I began photographing urban landscapes — trees, weeds, shrubs and other vegetation attempting to grow in unlikely places.  At times invasive, at times reclaiming, at times succumbing, it was hard to know whether to champion these subjects. There is a fine line between what is deemed invasive and what is merely reclaiming a rightful environment. Who am I to judge which side should prevail? They are all survivors.  

Emerging through asphalt, suffocated by electrical wires, trapped between buildings, standing proud even in defeat, they are both accommodating and unyielding. I respect them. For me, it’s difficult to think of plants as invasive.  But in these contexts, deeply embedded in the industrial urban fabric, the greenery is out of context and what doesn’t belong.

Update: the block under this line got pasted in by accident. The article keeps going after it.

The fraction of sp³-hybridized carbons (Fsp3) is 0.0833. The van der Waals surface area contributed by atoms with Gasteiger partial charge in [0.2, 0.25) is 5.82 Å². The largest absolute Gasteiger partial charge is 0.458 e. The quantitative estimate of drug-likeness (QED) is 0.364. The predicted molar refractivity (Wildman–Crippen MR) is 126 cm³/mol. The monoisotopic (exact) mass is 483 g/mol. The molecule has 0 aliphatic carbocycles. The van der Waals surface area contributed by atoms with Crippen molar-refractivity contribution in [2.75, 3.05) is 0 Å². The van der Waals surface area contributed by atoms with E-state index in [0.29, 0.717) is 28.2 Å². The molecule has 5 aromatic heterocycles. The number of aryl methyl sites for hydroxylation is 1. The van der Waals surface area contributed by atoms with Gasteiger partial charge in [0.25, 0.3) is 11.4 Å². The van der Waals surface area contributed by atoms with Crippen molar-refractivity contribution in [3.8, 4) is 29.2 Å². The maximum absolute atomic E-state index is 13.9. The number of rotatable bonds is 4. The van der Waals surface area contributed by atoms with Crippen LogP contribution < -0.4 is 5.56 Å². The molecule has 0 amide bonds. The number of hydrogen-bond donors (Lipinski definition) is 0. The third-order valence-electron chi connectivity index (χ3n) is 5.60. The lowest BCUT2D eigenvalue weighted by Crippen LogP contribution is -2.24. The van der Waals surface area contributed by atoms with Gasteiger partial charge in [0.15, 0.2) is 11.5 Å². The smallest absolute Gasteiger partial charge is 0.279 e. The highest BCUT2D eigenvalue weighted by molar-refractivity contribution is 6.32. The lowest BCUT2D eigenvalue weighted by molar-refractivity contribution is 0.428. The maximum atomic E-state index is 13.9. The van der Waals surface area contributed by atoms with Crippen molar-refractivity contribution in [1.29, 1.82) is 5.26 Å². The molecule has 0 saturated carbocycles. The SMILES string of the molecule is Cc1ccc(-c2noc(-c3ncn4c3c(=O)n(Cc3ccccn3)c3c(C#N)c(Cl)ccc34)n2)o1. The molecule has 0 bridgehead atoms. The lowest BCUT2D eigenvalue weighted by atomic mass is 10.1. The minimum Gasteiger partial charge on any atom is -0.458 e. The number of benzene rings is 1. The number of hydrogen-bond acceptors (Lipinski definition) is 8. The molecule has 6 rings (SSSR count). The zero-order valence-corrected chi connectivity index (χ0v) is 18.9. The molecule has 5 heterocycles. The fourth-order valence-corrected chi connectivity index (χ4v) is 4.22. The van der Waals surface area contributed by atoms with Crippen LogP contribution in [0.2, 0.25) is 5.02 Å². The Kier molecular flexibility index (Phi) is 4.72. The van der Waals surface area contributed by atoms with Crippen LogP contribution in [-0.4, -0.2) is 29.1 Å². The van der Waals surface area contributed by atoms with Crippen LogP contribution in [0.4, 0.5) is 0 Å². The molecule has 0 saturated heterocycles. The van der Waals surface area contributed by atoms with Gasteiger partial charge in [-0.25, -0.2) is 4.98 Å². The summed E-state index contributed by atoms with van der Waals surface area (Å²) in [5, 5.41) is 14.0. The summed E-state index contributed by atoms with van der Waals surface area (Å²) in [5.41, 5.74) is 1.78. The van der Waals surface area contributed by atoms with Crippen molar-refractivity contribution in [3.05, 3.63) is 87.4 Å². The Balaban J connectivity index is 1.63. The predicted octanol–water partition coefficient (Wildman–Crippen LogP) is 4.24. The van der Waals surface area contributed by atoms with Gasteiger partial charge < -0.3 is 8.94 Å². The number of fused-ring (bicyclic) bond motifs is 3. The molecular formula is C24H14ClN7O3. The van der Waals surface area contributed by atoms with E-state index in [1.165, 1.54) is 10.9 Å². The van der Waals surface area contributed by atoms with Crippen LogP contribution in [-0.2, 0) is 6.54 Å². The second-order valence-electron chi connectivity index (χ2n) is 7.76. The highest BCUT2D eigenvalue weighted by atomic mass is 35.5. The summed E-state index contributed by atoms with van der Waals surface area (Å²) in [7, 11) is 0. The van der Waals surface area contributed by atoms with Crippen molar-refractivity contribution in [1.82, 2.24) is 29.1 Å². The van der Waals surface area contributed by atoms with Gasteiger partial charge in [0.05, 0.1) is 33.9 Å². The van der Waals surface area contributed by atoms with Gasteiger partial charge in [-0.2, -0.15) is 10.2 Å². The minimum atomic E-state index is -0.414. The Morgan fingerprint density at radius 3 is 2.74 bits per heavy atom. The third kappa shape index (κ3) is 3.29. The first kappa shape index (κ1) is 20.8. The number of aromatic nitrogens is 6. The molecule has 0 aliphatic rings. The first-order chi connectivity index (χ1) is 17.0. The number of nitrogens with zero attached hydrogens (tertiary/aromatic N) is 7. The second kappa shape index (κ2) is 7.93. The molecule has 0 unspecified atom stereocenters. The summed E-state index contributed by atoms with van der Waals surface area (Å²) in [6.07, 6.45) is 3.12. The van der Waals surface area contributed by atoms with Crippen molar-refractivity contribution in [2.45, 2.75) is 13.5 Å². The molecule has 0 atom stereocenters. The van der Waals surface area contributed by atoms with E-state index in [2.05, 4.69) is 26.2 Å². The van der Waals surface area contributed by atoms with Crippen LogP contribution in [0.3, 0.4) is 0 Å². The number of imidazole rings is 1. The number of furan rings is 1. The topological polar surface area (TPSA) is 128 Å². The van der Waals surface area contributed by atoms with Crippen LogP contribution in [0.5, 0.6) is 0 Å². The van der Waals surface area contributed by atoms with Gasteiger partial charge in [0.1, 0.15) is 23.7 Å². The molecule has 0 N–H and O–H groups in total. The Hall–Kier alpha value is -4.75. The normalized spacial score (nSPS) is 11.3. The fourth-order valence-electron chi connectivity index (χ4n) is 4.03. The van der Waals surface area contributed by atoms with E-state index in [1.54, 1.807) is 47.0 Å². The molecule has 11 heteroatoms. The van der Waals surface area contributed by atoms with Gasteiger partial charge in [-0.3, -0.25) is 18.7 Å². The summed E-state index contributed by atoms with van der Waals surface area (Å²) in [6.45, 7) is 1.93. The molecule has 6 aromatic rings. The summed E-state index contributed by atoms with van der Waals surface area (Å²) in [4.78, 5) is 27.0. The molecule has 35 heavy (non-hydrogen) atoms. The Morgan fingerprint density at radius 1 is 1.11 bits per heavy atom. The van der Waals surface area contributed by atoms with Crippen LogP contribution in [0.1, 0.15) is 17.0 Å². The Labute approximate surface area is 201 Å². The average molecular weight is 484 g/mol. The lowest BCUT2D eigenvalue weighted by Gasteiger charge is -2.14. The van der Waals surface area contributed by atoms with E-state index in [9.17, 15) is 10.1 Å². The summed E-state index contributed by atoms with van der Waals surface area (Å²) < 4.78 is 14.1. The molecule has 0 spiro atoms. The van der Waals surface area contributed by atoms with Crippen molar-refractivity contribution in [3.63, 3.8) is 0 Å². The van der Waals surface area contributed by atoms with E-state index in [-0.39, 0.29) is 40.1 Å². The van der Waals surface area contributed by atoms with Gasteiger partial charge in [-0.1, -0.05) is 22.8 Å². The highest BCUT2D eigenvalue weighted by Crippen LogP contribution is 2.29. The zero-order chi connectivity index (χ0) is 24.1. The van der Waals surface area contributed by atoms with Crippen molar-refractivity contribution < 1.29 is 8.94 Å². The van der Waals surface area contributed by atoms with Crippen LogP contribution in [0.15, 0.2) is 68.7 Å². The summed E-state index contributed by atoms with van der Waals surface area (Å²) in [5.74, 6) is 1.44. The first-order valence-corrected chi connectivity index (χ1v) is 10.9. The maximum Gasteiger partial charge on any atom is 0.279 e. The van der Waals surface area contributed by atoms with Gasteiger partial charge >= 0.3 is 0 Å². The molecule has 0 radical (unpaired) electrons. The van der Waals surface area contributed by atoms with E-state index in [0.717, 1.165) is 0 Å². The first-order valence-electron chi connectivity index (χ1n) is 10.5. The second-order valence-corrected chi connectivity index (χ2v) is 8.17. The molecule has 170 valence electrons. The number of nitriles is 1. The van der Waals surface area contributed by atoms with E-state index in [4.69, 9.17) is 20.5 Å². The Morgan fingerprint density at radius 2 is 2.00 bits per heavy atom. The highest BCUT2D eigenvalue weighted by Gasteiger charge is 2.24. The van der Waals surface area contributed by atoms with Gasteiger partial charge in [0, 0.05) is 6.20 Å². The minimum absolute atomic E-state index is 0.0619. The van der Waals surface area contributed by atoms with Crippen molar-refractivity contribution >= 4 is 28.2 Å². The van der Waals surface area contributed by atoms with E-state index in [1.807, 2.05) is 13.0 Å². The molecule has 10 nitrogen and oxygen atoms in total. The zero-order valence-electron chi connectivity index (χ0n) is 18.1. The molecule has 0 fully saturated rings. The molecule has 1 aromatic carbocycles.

These urban landscapes are paired with photographs of plants designated as “invasive” and images of my own body made by a robotic camera.



The Washington Post
Review by Mark Jenkins

Washington City Paper
Review by Louis Jacobson

"‘Growth’ is an intelligent and complex response to our ambiguous relationship with nature; something we seek to control through our gardening, and forestry skills, yet still have a romantic attachment to the wildness of its seas and rugged untamed landscapes."

Bridget Coaker, Troika Editions

“Growth,” the Book


Growth, the book is now sold out.